How to Become a Chess Grandmaster

 

There are millions of chess players in the world, but only a little over 1,900 chess players have earned the title of Grandmaster.

The title of Grandmaster is awarded by the FIDE (International Chess Federation).

The FIDE gives players their titles based on their achievements, and includes a combination of players reaching specific Elo ratings (above 2500), and achieving three norms at norm tournaments that meet FIDE requirements.

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FIDE levels include:

Grandmaster/Woman Grandmaster

International Master/Woman International Master

FIDE Master/Woman FIDE Master

Candidate Master/Woman Candidate Master

 

Grandmaster Fun Facts:

 

Looking to add yourself to the Grandmaster list?

Here are some tips to get you on your way to Grandmaster status.

 

Start Young

Since people develop the majority of their skills during their childhood years, it only makes sense to have your child take chess classes at a young age. While it’s never too late to learn something new, young minds are more flexible and learn faster. Young children can be sponges when it comes to learning tactics and fundamental skills that help them become a stronger player as they get older. Our after school and online classes are a great place to start!

 

Focus on the Process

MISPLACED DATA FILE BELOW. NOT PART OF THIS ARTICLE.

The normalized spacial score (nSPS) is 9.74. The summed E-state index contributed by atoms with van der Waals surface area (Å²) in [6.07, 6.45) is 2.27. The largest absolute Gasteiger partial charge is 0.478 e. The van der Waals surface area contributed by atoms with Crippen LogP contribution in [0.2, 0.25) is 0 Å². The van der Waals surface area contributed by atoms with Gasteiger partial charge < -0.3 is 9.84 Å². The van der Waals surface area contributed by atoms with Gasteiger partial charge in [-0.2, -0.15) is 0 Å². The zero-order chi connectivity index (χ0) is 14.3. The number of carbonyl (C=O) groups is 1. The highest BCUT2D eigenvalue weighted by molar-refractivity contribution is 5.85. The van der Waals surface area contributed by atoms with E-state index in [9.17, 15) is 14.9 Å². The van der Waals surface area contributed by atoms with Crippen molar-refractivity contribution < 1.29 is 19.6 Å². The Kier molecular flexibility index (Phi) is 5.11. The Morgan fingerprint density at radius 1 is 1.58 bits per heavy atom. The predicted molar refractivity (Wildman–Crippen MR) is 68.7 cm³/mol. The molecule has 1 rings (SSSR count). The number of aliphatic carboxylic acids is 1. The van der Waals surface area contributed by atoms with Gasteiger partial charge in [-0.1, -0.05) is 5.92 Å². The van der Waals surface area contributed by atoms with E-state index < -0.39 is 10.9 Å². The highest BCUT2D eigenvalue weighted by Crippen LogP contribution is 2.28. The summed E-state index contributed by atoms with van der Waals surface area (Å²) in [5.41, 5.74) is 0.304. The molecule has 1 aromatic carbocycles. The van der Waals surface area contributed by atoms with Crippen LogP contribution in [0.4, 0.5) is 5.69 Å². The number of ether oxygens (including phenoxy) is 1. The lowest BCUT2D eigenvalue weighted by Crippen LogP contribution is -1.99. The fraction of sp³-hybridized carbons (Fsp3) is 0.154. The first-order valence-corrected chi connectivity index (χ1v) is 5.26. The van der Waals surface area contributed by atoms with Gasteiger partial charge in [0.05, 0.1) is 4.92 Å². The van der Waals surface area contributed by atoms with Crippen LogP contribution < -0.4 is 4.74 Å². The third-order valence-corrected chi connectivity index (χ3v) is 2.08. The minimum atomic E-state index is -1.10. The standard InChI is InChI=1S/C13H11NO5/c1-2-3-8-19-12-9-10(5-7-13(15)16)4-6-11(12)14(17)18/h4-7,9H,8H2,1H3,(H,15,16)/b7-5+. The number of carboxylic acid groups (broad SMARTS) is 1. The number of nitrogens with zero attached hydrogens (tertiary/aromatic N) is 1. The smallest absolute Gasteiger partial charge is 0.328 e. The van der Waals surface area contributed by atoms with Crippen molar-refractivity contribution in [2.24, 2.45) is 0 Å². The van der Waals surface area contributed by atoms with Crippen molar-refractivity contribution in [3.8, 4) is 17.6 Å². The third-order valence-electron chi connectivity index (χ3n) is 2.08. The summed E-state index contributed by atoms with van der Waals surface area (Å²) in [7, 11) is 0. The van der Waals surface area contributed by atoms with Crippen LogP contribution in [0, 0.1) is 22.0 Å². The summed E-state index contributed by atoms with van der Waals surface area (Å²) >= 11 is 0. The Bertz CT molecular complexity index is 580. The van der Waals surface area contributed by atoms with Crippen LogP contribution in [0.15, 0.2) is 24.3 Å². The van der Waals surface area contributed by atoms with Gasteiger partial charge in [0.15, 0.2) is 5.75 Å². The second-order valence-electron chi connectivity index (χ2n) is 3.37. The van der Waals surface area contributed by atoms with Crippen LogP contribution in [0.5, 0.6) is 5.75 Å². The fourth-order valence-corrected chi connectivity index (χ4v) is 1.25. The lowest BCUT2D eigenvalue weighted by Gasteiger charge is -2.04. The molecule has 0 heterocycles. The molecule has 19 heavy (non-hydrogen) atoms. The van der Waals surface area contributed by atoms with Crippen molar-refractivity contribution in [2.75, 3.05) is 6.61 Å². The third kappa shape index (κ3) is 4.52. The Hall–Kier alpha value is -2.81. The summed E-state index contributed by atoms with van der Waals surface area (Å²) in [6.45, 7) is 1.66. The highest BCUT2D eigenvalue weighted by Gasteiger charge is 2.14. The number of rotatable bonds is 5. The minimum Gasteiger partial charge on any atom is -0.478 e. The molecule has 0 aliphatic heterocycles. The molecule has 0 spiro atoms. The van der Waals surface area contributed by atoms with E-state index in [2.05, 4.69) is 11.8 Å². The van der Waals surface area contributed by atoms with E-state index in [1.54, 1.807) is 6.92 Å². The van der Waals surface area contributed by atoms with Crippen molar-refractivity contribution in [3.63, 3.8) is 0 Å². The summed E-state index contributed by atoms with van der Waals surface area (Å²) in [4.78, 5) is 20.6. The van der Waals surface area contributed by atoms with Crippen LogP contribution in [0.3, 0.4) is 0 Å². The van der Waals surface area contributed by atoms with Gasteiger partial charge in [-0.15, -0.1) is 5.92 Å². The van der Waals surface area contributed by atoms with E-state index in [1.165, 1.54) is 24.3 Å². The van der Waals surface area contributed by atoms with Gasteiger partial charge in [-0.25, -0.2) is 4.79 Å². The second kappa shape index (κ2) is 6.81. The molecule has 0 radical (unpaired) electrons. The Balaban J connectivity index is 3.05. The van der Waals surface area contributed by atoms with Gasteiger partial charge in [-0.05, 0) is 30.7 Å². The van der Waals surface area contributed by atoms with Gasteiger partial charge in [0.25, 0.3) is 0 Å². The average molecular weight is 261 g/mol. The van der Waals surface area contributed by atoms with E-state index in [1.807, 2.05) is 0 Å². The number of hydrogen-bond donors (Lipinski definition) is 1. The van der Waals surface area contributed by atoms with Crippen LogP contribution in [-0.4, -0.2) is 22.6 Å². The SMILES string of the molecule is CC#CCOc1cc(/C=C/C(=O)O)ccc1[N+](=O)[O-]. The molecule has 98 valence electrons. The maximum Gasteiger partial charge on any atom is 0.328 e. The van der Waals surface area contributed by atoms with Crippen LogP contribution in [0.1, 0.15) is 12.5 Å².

Getting to the title of Grandmaster is no quick or easy task. You need to focus on all the steps you make along the way on your journey towards your bigger goal. Celebrate each success, and learn from each defeat – the process is much more important than immediate results.

 

Practice Consistently

You are going to have to work hard to gain an FIDE title – dedicating time each day to studying the opening, middle-game, and endgame, and improving your skills. If becoming a Grandmaster was easy, more people would have the title, so you are definitely going to need to consistently spend time learning and practicing.

 

Play Lots of Tournaments

Whether you win or lose, every game is going to challenge you and teach you something. Studying your losses and learning from them will only make you a stronger player, and playing in tournaments helps you gain experience while giving yourself opportunities to put your hard work to the test.

 

Have Fun

If you aren’t enjoying what you’re doing, the goal will not make it worth it. Make sure chess is something that you thoroughly enjoy doing. It’s normal to have moments where you want to walk away, but your overall feelings towards the game should be positive.